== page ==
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Slow-boat inspector

Tais Teng is a Dutch sf writer and illustrator with the quite unpronounceable name of Thijs van Ebbenhorst Tengbergen, which he shortened to Tais Teng to leave room for a picture of exploding starships or a clever steam-punk lady on the covers of his novels. In his own language he has written about everything from radio-plays to hefty fantasy trilogies.

To date he has sold forty-one stories in the English language and two children's books: When the Night-gaunt knows your name, and The Emerald Boy. "Phaedra: Alastor 824," set in the universe of Jack Vance, has recently been published by Spatterlight press.

His most recent sales are to Future Science fiction Digest, Write Ahead, Unreal, and Red Sun Magazine. Visit his English-language website: taisteng.atspace.com, his art site: taisteng.deviantart.com, or see him on Facebook @taisteng.

Chang Mei's little patrol boat was pure climax tech, as ancient and durable as a Kalashnikov or a stone ax. Never hand potential enemies technology they didn't already have.
She looked back to the dazzling blue fire of the Rigel system. The habitats of the Third Kingdom wove jeweled strands around the central star, green for photosynthesis and blue for water. She felt a stab of homesickness: slow-boat inspectors lurked among the unlit comets, the first line of defense, and a Watch often lasted five, six years.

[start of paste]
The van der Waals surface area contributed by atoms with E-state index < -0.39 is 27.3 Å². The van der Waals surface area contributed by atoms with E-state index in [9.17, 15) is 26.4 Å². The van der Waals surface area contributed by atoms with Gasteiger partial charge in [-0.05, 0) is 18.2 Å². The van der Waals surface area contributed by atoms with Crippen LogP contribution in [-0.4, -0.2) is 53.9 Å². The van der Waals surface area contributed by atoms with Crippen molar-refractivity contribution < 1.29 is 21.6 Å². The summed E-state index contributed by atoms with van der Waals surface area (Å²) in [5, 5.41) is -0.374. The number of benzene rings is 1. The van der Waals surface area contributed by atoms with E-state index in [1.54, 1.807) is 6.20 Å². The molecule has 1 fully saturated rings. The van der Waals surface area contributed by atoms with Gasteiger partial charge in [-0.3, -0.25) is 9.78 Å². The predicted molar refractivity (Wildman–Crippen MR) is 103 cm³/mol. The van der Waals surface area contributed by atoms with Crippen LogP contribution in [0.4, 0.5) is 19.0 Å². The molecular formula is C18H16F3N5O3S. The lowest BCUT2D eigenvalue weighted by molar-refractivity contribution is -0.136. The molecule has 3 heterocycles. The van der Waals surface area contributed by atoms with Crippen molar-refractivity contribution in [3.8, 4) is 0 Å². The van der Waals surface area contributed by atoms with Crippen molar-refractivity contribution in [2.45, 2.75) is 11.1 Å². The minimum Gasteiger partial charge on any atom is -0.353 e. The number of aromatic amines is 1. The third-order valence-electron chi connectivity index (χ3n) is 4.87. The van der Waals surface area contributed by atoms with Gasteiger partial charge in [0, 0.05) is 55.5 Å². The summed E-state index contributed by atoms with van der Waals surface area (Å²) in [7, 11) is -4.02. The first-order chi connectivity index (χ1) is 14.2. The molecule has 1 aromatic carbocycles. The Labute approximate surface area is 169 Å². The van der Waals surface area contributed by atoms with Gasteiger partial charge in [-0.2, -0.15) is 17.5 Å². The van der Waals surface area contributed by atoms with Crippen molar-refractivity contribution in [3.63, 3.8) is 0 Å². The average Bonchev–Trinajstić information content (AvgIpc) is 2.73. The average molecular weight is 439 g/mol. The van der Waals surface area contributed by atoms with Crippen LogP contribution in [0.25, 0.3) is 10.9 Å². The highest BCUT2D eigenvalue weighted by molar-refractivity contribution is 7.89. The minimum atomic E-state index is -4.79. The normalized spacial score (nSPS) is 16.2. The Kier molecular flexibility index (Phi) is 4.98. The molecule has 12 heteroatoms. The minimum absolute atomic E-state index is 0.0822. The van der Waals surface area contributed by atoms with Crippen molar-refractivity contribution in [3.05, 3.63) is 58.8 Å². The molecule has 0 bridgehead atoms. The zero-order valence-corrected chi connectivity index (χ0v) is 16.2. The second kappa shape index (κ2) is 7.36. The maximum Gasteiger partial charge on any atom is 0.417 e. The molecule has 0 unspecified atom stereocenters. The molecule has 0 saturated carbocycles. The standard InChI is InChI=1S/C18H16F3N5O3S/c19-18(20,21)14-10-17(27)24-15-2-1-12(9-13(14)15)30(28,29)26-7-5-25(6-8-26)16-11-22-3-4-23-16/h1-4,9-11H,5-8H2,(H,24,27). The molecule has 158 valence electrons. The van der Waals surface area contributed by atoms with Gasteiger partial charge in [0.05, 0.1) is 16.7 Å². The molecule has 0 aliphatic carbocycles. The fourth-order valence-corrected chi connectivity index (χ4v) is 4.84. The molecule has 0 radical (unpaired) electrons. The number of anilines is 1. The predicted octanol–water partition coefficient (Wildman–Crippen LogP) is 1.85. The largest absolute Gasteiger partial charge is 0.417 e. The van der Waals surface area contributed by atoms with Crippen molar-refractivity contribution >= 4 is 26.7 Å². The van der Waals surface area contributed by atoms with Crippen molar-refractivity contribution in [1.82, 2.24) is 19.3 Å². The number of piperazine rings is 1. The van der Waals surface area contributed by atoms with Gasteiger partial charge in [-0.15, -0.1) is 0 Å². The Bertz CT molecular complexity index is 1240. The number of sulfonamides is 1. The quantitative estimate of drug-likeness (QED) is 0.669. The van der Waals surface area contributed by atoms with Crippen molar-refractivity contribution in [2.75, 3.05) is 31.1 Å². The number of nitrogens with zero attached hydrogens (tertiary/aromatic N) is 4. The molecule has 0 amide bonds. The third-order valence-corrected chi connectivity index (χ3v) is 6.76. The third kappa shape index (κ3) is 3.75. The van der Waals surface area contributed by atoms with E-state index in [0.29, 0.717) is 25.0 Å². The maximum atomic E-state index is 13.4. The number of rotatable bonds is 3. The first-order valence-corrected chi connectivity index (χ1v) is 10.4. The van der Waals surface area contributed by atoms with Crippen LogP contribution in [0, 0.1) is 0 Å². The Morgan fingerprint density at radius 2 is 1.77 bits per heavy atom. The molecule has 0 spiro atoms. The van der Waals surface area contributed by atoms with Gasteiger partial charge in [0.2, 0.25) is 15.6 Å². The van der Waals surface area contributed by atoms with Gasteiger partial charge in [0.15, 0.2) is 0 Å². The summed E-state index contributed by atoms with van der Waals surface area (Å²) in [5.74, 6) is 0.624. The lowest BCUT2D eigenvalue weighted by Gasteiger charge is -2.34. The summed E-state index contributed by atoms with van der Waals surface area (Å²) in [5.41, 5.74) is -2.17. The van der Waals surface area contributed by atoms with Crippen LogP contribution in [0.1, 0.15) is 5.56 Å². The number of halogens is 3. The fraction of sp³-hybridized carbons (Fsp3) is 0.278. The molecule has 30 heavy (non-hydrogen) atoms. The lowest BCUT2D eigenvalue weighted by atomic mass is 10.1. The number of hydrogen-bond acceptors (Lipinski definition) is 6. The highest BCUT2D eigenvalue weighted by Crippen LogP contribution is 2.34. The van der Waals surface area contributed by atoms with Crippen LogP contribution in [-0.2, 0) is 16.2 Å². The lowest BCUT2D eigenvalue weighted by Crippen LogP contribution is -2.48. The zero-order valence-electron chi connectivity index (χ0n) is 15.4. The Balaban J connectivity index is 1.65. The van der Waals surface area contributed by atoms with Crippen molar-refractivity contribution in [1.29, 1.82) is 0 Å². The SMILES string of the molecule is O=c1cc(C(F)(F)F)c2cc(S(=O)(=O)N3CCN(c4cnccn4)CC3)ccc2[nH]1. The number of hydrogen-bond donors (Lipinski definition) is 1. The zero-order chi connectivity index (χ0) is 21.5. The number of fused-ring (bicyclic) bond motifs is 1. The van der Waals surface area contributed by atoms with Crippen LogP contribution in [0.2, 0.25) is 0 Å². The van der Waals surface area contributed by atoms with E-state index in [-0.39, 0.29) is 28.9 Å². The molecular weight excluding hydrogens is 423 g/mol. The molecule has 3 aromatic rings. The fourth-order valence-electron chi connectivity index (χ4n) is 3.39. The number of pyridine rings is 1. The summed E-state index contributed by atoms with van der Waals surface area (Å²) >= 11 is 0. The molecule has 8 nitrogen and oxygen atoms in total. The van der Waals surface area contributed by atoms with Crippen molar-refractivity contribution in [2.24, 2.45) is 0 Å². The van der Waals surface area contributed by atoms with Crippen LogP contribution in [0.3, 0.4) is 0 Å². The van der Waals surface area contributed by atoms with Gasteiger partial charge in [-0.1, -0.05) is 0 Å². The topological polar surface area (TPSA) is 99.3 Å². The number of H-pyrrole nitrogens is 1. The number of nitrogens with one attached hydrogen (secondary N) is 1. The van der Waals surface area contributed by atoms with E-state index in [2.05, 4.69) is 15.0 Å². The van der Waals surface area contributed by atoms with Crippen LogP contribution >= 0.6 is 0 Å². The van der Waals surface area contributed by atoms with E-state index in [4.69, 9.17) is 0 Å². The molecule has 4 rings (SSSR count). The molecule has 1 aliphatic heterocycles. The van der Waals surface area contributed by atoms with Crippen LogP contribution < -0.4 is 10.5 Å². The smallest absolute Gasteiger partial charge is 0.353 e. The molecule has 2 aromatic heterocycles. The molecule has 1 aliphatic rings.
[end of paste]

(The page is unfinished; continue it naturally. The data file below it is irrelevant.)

She turned her boat, dropped the first pellet in the reaction chamber. Acceleration pushed her back in the chair when the minuscule H-bombs exploded. Antigravity was still no more than a hopeful fantasy, like a faster than light drive or aliens more advanced than bacteria.
The new generation-ship hung among the stars, an ugly iron bubble a hundred miles behind the immense solar sails. It had probably been launched by an orbital laser, Chang Mei thought, skimming the surface of their home star and finally flung out in the dark. The name on the bow must have been re-plated a hundred times as star stuff abraded it.
"Zheng-ho," she deciphered the ancient Mandarin characters. It was the name of that famous traveler from the deep past, from a world that was close to mythical. The ship flew straight to the sun, like a moth to the flame, and hadn't inverted the sails to brake. The solar wind would soon crumple them like a cellophane bag, tangling the spider-silk thin lines.
They probably have forgotten how to steer their ship, she thought.
How Chang Mei hated those silent enigmas, who fluttered in from the dark!
No one had answered the hails of Traffic Central and you couldn't be too careful with those generation-ships, arriving after thousands of years. Quite a lot had turned into deadly puzzle-boxes, deeply xenophobic.
She finally took five military bubblebots and donned a chameleon-cape.
The moment she stepped inside the star-ship the cape started echoing her surroundings. She had left her face and hands bare: that would identify her at least as human herself, even if the number of fingers might differ from human species to species.
The air smelled clean. Too clean and not lived in at all.
Paradoxically that proved the life-system was still functioning, fanatically recovering the salt from any drop of sweat, mining the protein from a fallen hair.
The walls were made of intricately forged steel: the travelers probably had converted a nickel-iron asteroid.
Any slow-boat voyage must be like an endless Arctic winter, Mei mused. Not much to do but decorate and re-decorate.
All forms were abstract, she now noticed. Curls and zigzags, intricate knots. No reference to anything living: no leaves or feathers, no orchids. That usually meant that the travelers had given up the gardens as irrelevant and subsisted on algal sludge and printed meat. It wasn't a good sign. Without the fuzzy logic of living things societies became rigid.